Colonel House to Woodrow Wilson


Colonel House to Woodrow Wilson


House, Edward Mandell, 1858-1938




No date


Edward M. House writes that views are favorable among the European government and that President Wilson should visit immediately after the peace is signed.


Library of Congress, Woodrow Wilson Papers


Woodrow Wilson Presidential Library & Museum


World War, 1914-1918--United States
Wilson, Woodrow, 1856-1924--Correspondence


Danna Faulds






Document scan was taken from Library of Congress microfilm reel of the Wilson Papers. WWPL volunteers transcribed the text.


Earnestly advise I consider that we have won a great diplomatic victory in getting the Allies to accept the principles laid down in your January eighth speech and in your subsequent addresses. This has been done in the face of a hostile and influential junta in the United States and the thoroughly unsympathetic personnel constituting the Entente governments. I doubt whether any of the heads of the governments with whom we have been dealing quite realize (how) far they are now committed to the American peace program. As far as the question of freedom of the seas is concerned I think it ________________ say that Balfour agrees with me and so in a lesser degree did Eric Geddes. It is only that mischievous and reactionary blue water school that drove George to take his extraordinary attitude. Reading I think treated the matter from the lawyers view point and felt that George was his client motive for what he said did not impress me as being his own convictions. But few French Prime minister and George wanted to make the League of Nations an after consideration, and not make it a part of the Peace Conference (live by) ________________ enough your speech of September twenty-seventh as published here was clearly open to this interpretation par excellence. It serves (set) them right about (proceeded from) but did not press it further at the moment for in accepting your terms they automatically accept this also. If Germany accepts the conditions of our armistice, the Peace Conference should be called for December eleventh (cannot be justified) there abouts. It would be necessity for you (bide our time) leave as soon as possible in order to have some preliminary conferences here (was only an) with France and Italy. This is essential. If Germany accepts by November tenth could you not sail on the eighteenth? I think Oxford may offer you degree of D C L. This would give a reason for landing in England and also for making an address. Impossible to do anything at present busy bringing every force to bear to help win a peoples victory, and your landing in England is an essential part of it. I send to London tonight. Wiseman has been splendidly helpful.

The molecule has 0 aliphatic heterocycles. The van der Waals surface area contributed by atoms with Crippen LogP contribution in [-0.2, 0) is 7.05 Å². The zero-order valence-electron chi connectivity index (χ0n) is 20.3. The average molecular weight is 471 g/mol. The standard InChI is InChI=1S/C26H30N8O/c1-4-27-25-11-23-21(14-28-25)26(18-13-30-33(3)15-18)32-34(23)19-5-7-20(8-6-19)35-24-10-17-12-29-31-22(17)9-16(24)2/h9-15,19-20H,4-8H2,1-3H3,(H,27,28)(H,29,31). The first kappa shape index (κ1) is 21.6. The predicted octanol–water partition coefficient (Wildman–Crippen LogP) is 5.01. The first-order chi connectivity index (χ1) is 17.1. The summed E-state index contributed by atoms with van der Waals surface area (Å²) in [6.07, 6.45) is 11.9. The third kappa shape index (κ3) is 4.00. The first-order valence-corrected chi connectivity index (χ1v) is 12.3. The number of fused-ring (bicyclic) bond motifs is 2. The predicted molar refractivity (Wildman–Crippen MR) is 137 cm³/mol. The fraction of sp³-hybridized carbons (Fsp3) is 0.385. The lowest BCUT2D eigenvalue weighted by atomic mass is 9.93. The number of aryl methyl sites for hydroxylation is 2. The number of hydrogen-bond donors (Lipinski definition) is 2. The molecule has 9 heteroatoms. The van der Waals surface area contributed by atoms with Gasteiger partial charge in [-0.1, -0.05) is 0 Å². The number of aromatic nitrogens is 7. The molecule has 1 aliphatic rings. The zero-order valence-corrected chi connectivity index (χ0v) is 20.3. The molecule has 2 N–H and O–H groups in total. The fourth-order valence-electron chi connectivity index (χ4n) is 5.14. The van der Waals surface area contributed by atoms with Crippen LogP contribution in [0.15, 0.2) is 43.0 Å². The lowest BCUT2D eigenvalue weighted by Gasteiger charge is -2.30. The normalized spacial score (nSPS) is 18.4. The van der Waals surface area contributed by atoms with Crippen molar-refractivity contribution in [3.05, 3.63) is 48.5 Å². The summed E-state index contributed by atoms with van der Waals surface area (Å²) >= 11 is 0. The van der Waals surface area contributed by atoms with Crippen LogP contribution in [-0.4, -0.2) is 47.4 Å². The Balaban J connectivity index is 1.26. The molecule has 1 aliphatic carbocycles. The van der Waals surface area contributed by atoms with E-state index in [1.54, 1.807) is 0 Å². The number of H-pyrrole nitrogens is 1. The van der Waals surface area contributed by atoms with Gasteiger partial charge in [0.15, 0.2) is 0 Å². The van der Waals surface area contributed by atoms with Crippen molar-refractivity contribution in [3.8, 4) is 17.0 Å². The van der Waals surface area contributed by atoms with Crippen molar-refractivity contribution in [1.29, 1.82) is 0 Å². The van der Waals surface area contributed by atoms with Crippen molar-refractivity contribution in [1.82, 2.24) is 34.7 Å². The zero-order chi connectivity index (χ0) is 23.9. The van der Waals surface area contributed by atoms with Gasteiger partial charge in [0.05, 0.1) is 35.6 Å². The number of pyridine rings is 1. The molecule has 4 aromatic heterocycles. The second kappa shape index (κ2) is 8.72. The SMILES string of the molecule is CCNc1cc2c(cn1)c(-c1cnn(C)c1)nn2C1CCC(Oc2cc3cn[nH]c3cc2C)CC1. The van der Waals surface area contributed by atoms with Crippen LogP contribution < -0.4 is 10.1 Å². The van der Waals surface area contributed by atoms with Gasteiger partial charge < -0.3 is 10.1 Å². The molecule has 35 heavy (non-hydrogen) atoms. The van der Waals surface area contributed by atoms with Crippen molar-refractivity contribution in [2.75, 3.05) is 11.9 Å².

[Note: This version is handwritten with a number of words crossed out]

Original Format



Wilson, Woodrow, 1856-1924




House, Edward Mandell, 1858-1938, “Colonel House to Woodrow Wilson,” No date, WWP25410, World War I Letters, Woodrow Wilson Presidential Library & Museum, Staunton, Virginia.